A rainbow of chemistry and fun with making red cabbage chemistry rainbows, earned Jerlea Adderley, a sixth-grade student, the sixth-grade level win, as well as the overall title at Sts. Francis & Joseph Primary School science fair.
The premise behind the red cabbage rainbows experiment is to show that when you add something acidic, like lemon juice, to the neutral purple, it will change color to a lighter or brighter pink or red; when something more basic or alkaline, like baking soda or ammonia is added, it will turn blue, green or even yellow.
“I chose this project because I wanted something different – something outside of the box … something over the rainbow,” said Jerlea as to why she chose the red cabbage rainbow project.
“My project was about seeing if household substances like ammonia, vinegar [and] lime juice were acids or bases.”
Jerlea’s takeway: “I learned that some things I tested today like soda were not good for my health and were more acidic than I thought.”
The sixth-grade student said she plans to use what she learned in her everyday life, drinking less soda. She said she would also try to be safer when using chemicals.
The science fair, which took place at the St. Joseph’s Church Parish Hall, and which was open to fourth through sixth-grade students saw Abbigail Moss as the fourth-grade level winner, and Hailey Cleare as the fifth-grade winner.
For her project, Abbigail focused on “refraction”, which involves a change in the direction of waves as they pass from one medium to another. She said she chose this project because “it was simple, amazing and very exciting”.
As for how she intends to use what she learned in everyday life, Abbigail said, “If I accidentally drop a pencil in the water and it looks bent, I will know why, because of refraction.”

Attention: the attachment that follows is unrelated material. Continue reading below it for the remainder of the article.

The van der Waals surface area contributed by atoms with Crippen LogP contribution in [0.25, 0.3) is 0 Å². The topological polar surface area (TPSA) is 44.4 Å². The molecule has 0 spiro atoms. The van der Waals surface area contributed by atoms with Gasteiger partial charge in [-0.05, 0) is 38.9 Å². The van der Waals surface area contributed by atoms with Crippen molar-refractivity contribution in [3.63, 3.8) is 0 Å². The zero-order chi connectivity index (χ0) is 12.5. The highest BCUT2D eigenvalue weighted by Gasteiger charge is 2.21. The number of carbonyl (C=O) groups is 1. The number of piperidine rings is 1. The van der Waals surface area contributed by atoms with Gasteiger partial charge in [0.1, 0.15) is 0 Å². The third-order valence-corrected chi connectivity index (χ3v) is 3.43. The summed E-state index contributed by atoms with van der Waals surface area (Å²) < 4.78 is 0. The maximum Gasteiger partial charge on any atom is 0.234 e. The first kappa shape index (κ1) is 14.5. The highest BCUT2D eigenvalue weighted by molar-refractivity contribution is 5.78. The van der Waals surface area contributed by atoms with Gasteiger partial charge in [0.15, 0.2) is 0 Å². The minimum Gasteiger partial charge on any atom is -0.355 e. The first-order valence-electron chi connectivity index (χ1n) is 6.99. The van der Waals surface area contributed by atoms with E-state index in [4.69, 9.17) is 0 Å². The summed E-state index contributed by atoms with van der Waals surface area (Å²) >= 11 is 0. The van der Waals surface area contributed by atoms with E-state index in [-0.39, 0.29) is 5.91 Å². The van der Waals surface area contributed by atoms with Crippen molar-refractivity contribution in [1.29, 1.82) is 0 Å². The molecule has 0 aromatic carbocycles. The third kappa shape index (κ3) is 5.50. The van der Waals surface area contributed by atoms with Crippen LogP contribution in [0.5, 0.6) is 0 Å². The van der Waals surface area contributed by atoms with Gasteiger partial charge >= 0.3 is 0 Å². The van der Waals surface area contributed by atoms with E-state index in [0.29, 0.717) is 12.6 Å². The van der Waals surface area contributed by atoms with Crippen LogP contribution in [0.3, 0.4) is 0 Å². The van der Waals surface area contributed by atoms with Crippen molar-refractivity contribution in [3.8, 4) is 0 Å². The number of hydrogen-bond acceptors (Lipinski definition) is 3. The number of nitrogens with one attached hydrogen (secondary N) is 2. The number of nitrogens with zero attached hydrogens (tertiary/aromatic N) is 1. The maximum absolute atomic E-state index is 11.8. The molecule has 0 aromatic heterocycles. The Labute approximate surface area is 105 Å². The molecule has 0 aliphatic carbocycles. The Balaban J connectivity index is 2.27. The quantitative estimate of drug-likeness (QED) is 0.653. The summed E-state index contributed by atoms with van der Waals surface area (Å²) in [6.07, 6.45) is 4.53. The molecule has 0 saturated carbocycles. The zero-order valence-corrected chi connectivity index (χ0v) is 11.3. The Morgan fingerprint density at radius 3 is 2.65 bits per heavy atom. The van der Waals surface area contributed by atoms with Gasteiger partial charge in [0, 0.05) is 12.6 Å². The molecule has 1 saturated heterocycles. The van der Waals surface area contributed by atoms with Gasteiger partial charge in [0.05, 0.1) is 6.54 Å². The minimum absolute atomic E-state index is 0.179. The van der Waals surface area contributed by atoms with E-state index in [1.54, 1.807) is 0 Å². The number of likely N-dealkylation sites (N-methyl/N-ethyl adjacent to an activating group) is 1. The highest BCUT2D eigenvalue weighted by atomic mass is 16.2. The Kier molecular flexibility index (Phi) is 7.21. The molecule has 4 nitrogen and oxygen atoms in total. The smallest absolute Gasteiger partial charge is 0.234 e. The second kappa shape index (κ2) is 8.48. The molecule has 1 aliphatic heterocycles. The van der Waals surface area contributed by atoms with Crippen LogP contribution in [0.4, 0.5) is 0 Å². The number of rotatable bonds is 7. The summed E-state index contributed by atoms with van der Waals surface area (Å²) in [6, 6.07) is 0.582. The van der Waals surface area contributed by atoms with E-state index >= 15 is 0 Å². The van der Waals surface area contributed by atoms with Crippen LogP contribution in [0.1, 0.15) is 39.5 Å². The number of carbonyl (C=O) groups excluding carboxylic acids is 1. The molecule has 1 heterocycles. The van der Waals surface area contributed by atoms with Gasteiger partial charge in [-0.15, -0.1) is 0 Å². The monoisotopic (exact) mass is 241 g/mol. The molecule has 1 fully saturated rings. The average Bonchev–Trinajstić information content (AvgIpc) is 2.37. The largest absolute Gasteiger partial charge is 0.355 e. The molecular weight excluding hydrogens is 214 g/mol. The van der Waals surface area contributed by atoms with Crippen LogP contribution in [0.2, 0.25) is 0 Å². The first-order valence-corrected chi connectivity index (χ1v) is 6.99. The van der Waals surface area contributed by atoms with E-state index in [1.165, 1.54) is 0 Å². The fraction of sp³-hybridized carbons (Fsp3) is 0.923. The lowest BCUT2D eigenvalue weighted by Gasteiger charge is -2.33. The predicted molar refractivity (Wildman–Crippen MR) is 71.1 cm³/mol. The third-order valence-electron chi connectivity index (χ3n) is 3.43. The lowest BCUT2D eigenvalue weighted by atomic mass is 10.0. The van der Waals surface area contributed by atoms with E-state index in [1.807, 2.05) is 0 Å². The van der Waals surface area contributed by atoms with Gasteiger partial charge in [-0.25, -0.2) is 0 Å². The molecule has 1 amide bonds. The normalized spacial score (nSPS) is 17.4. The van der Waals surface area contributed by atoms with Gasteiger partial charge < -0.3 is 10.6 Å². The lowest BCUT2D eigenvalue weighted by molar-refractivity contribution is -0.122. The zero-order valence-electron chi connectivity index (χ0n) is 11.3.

Kerene Feilding-Calvin, sixth-grade teacher and science fair coordinator, said the science fair provided students the opportunity to apply scientific process to questions that interest them.
“They were able to form their own hypothesis and solve their problems,” said Feilding-Calvin. “After being in the pandemic for the past two years, some of them were becoming tired of being on their tablets, phones and other computerized devices. They want to create things with their hands. It is amazing how creative our students can be; what they can do when they are given the opportunity to spread their scientific wings.”
The science fair was an initiative to spark interest in students for the upcoming STEAM (science, technology, engineering, art and math) pilot program at Sts. Francis & Joseph School, which will later be rolled out in all Catholic Board of Education (CBE) primary schools.
STEAM education is an approach to teaching and learning that combines science, technology, engineering, the arts, and math to guide student inquiry, discussion and problem solving.
STEAM education helps students in their everyday life with everyday problems and is important because it teaches them to think logically, and to use and see the value in problem solving. STEAM differs from STEM (science, technology, engineering and math) in that the arts are included, so that children are able to express their creativity and see how that is connected to other disciplines.
CBE has initiated a campaign to raise funds to support improved technology for students and teachers and to expand STEAM programs in all schools. Donations can be made at TogetherBahamas.com. Of the $20,000 goal, $415 has been raised. Funds will be used for the overall upgrading of technology in classrooms, to assist in purchasing laptops and iPads for teachers, to assist students who cannot afford to purchase a device, and to support teachers to develop learning technologies which are culturally relevant and tailored to current curricula.